The farm was hidden on a hillside and surrounded by trees, in a curve in the road that could have been anywhere in the countryside of southwest France. It was just a very small step away from the suburbs, but it turned its back on the tight rows of identical stucco houses, the treeless backyards with brown grass and bright lines of laundry, the curbs and roundabouts. Only the steeple of a church was visible from the farm; an illusion that shifted the farm away from any concrete moment in the 21st century.
Our car’s GPS found it without any trouble: “Lieu-dit R---“, in a village near Agen, a mid-sized French town north of Toulouse. We were on our way to two weeks of vacation in the Gers, and my husband’s aunt had invited us to her family’s farm on the afternoon we passed by. I didn’t know her well and knew nothing about her family, except some vague details about their connection to the Southwest. We gladly accepted the family invitation, however, not quite knowing what to expect.
The literal translation of “lieu-dit” is “place-named”: it is a place designation from a time when people spent their lives more or less in one postal code, and every farm or outbuilding had a local name. Along country roads throughout France, “lieu-dits” are marked by discreet signs, black-on-white or white-on-black, they figure in official addresses, and they are also clearly marked on detailed maps. The names are often in a mostly-forgotten dialect, a local variant of Langue d’Oc here in the Southwest. Many no longer seem to mean anything at all, but some are intelligible in modern French: la Misère or le Bout du Monde.
We pulled down a gravel drive, parked, and a large dog came bounding out of nowhere to greet us. My husband’s uncle and aunt arrived and whisked the kids out of the car, while I stepped out and blinked in the contrast of sun and shade. The stone farmhouse was dominated by the grove of trees behind it and the flower garden in front; I noticed windows and a small, shady porch, but I didn’t taken in the height of the roof or the length of the building as a whole. My focus was drawn to the ninety-year-old patriarch who greeted us on the front steps, hesitantly shaking hands and smiling kindly as we made our typically noisy entrance. We sat down to lunch at a round table in the large, cool farmhouse kitchen.
After lunch, my husband’s aunt showed me around, an honor which I wasn’t expecting: in France, unlike in the US, guests are rarely given a grand tour. She showed me the central sitting room, with dark rafters and a large fireplace, and old, cozy furniture layered with bright blankets and pillows. (Although Mademoiselle curled up on the loveseat yet refused to take a nap, I would have gladly complied.) My husband’s aunt took me up the stairs of the “new” addition to see modern rooms carved out of the attic in the 1960s. I saw the bedroom where she grew up, and peeked into the half of the attic that was still unfinished. The house was neat, but quite full of memories: old toys and paintings and books of all sorts, antique chests filled with homespun linens woven generations ago by the women of the house. Then she showed me the oldest part of the house: a large room which had once served as kitchen and parlor where a 16th century fireplace dominated one wall. Then two shady bedrooms with large walnut beds and small marble fireplaces the corner. The whole smelled lightly of seasons-old wood smoke. She cheerfully described her plans to renovate and modernize: she’d brought in an architect, and in the near-term work would begin for them to move in permanently.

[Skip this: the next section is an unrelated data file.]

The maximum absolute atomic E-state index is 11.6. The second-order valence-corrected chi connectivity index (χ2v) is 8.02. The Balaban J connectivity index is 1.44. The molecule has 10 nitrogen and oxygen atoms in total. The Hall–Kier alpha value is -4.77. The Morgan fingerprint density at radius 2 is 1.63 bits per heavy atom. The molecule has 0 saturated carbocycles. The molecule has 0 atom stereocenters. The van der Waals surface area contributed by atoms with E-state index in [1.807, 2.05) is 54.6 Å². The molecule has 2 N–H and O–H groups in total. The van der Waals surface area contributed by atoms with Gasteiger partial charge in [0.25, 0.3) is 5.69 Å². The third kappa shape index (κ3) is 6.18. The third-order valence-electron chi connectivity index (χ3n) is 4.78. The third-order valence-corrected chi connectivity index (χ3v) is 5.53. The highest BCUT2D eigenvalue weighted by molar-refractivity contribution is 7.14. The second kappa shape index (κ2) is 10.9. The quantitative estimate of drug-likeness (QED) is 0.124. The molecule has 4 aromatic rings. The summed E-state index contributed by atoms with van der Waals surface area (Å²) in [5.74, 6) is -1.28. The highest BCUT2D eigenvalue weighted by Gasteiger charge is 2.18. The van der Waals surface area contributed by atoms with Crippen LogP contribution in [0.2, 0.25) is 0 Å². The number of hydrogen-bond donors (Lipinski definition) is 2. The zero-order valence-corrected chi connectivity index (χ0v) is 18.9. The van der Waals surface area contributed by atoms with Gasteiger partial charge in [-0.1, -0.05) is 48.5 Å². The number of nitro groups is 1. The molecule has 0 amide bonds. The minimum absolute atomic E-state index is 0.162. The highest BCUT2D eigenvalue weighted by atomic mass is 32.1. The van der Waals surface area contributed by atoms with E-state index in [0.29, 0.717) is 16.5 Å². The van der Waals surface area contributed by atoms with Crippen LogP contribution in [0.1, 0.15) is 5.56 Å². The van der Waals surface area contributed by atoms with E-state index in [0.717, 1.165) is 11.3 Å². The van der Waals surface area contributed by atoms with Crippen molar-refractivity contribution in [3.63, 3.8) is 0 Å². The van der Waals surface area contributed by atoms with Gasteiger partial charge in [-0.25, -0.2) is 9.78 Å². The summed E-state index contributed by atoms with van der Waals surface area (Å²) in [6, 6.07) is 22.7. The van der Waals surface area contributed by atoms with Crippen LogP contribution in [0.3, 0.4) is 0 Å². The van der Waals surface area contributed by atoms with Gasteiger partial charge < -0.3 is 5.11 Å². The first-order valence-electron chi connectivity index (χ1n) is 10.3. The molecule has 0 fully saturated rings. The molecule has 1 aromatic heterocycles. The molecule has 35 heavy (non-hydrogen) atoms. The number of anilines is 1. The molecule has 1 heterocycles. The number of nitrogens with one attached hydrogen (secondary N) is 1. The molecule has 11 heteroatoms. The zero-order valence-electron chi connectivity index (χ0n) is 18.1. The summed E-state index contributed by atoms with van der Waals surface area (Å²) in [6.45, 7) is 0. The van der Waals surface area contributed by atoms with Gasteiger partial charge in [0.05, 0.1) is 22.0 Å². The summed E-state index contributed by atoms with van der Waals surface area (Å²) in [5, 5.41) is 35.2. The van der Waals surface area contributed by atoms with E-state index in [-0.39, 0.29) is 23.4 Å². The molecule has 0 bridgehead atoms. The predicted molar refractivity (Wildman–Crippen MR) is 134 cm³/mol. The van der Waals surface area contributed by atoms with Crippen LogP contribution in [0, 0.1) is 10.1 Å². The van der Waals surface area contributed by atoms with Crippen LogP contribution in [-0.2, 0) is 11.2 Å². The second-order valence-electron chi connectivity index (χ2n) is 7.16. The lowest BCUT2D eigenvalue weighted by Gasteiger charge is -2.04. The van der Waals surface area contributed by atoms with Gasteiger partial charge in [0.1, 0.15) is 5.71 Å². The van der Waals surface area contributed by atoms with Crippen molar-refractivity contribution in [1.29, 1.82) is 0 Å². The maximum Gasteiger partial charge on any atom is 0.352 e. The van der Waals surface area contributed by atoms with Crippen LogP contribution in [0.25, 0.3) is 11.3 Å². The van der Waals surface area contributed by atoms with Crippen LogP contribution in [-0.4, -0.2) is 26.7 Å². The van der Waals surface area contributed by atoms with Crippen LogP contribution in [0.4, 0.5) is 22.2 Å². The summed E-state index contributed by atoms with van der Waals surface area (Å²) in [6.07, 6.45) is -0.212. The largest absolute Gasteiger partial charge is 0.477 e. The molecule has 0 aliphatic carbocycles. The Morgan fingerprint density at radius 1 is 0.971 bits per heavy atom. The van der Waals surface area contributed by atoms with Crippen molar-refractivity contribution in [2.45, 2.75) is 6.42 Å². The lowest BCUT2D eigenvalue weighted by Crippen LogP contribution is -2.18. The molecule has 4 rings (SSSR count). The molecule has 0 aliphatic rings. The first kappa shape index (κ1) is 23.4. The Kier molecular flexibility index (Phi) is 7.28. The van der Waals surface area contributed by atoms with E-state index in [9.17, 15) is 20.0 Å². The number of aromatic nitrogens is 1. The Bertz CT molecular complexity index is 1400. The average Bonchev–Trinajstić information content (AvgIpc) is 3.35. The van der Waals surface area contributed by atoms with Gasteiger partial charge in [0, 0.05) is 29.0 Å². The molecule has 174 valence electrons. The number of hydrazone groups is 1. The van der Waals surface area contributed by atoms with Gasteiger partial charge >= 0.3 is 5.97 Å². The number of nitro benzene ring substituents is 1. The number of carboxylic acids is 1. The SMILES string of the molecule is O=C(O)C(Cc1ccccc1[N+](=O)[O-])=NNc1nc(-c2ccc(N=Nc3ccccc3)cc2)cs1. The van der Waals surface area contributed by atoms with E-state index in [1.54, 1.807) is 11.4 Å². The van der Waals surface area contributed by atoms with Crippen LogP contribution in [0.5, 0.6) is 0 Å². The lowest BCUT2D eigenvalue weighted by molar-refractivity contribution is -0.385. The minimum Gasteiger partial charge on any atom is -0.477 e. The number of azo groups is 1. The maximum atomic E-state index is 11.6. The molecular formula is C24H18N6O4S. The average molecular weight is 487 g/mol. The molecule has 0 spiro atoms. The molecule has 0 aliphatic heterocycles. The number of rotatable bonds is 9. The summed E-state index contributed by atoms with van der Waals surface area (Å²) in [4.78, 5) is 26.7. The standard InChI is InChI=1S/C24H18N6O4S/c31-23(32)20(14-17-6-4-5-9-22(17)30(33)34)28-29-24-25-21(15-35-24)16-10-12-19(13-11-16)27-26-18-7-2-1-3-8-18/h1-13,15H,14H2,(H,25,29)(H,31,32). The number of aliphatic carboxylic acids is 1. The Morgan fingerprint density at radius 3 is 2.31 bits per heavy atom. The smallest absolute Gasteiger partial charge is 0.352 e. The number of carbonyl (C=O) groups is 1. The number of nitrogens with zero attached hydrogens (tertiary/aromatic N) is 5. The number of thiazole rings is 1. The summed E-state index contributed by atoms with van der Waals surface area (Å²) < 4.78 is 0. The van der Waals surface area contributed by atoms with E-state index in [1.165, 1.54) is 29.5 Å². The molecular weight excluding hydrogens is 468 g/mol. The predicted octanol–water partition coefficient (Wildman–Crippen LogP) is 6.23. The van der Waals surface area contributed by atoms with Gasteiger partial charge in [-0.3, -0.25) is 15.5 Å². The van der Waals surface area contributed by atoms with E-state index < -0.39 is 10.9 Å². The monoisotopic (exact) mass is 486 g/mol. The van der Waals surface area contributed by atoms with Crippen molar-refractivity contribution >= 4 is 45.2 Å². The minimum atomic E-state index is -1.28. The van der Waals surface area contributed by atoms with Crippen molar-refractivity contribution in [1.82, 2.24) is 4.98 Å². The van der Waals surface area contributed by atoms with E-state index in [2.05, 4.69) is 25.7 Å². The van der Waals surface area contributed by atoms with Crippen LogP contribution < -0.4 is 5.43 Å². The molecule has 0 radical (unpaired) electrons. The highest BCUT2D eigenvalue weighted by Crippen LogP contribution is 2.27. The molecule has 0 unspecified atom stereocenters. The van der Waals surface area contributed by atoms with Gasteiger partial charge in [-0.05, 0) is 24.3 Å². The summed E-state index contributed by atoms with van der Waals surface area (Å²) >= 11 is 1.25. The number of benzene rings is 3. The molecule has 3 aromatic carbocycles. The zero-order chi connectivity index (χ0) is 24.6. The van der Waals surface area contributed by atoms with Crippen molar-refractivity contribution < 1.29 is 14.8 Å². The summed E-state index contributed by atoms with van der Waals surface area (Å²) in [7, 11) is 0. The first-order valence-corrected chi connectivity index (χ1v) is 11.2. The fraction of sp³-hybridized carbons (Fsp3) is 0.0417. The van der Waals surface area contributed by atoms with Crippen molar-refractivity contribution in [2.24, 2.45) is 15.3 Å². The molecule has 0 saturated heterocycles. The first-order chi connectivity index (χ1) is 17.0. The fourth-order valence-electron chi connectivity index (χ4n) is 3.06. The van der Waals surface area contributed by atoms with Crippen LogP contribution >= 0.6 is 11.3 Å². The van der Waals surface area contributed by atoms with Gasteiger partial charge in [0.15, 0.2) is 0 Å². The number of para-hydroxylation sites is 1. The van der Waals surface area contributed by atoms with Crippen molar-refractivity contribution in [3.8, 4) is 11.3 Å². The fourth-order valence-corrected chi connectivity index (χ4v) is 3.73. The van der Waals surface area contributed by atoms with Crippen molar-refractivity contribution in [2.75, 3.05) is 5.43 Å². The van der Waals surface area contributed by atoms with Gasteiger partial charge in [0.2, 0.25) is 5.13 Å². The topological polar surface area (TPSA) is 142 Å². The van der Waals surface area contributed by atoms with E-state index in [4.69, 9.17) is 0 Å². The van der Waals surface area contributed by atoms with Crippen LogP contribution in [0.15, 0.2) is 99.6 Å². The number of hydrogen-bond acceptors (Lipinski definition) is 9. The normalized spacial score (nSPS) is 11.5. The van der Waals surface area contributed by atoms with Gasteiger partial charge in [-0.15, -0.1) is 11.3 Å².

“It has been in my family for a long time,” she explained. “Since 1802. I traced the genealogy. Under Napoleon, it became possible for anyone to purchase land. Interestingly the first person in my family to own the farm was a woman.”
I thought about the only branch of my family which has stayed anywhere close to its roots, my mother’s cousins on their farm in Indiana. I have no idea how many generations back the family farm there can be traced, but certainly not 1802. Then it hit me that 1803 was the Louisiana Purchase: half of my country was younger, so to speak, than this Gascon farm.
We walked up the wooded hillside to a clearing where the hay had been already harvested. A tractor worked in the distance. The land was rented out now to local farmers and no longer directly dependent on the farm, but this was new. The field had been planted with grapevines until the 1970s, and the wine they’d produced had had somewhat of a local reputation. I noticed as we walked back down the stone building where the empty barrels were still stored. Below the farmhouse, another large stone barn housed dairy cattle up until the 1980s. Above each stall, there were small hand-lettered slates with the half-erased names of the last bovine residents. Blue sky peeked through the many missing tiles in the roof.
The most recent generations of the family lived now in Nice, Toulouse, or elsewhere. They were doctors or engineers or office workers for all I knew; they lived in apartment buildings or suburbs; they commuted every day and looked forward to a long vacation in August. In short, they were a lot like me. Yet an invisible chain linked them to here, a lieu-dit in Gascony, on the outskirts of Agen, with its back turned on the 21st century – and I suspected, anchored them quite solidly in the present. For my part, as we drove away, I was dreamily lost in the past, and was startled to find the same rows of stucco houses, the same treeless back yards, and the same lines of laundry drying in the same summer afternoon.